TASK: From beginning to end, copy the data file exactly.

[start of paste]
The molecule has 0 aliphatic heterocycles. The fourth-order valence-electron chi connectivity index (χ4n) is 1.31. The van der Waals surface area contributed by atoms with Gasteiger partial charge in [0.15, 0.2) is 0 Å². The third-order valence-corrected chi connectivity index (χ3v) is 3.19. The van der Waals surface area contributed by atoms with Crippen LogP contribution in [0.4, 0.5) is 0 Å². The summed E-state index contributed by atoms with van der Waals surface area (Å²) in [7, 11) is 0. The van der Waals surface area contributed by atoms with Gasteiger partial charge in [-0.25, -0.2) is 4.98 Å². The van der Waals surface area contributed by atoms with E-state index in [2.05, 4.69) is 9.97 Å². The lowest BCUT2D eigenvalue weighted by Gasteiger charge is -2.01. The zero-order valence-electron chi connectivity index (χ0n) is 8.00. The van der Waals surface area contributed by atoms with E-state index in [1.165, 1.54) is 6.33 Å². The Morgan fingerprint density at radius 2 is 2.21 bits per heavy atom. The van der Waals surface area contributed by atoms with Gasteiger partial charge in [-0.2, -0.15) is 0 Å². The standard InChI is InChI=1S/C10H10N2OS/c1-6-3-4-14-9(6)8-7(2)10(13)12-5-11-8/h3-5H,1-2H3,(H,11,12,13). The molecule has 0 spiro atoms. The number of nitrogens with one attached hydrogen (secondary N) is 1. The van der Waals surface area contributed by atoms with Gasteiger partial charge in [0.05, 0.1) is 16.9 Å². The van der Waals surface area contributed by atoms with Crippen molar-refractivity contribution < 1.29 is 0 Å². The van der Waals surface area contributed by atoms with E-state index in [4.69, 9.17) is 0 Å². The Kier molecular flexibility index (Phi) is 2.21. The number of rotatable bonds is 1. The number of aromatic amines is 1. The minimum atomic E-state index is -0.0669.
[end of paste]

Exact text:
The molecule has 0 aliphatic heterocycles. The fourth-order valence-electron chi connectivity index (χ4n) is 1.31. The van der Waals surface area contributed by atoms with Gasteiger partial charge in [0.15, 0.2) is 0 Å². The third-order valence-corrected chi connectivity index (χ3v) is 3.19. The van der Waals surface area contributed by atoms with Crippen LogP contribution in [0.4, 0.5) is 0 Å². The summed E-state index contributed by atoms with van der Waals surface area (Å²) in [7, 11) is 0. The van der Waals surface area contributed by atoms with Gasteiger partial charge in [-0.25, -0.2) is 4.98 Å². The van der Waals surface area contributed by atoms with E-state index in [2.05, 4.69) is 9.97 Å². The lowest BCUT2D eigenvalue weighted by Gasteiger charge is -2.01. The zero-order valence-electron chi connectivity index (χ0n) is 8.00. The van der Waals surface area contributed by atoms with E-state index in [1.165, 1.54) is 6.33 Å². The Morgan fingerprint density at radius 2 is 2.21 bits per heavy atom. The van der Waals surface area contributed by atoms with Gasteiger partial charge in [-0.2, -0.15) is 0 Å². The standard InChI is InChI=1S/C10H10N2OS/c1-6-3-4-14-9(6)8-7(2)10(13)12-5-11-8/h3-5H,1-2H3,(H,11,12,13). The molecule has 0 spiro atoms. The number of nitrogens with one attached hydrogen (secondary N) is 1. The van der Waals surface area contributed by atoms with Gasteiger partial charge in [0.05, 0.1) is 16.9 Å². The van der Waals surface area contributed by atoms with Crippen molar-refractivity contribution < 1.29 is 0 Å². The van der Waals surface area contributed by atoms with E-state index in [4.69, 9.17) is 0 Å². The Kier molecular flexibility index (Phi) is 2.21. The number of rotatable bonds is 1. The number of aromatic amines is 1. The minimum atomic E-state index is -0.0669.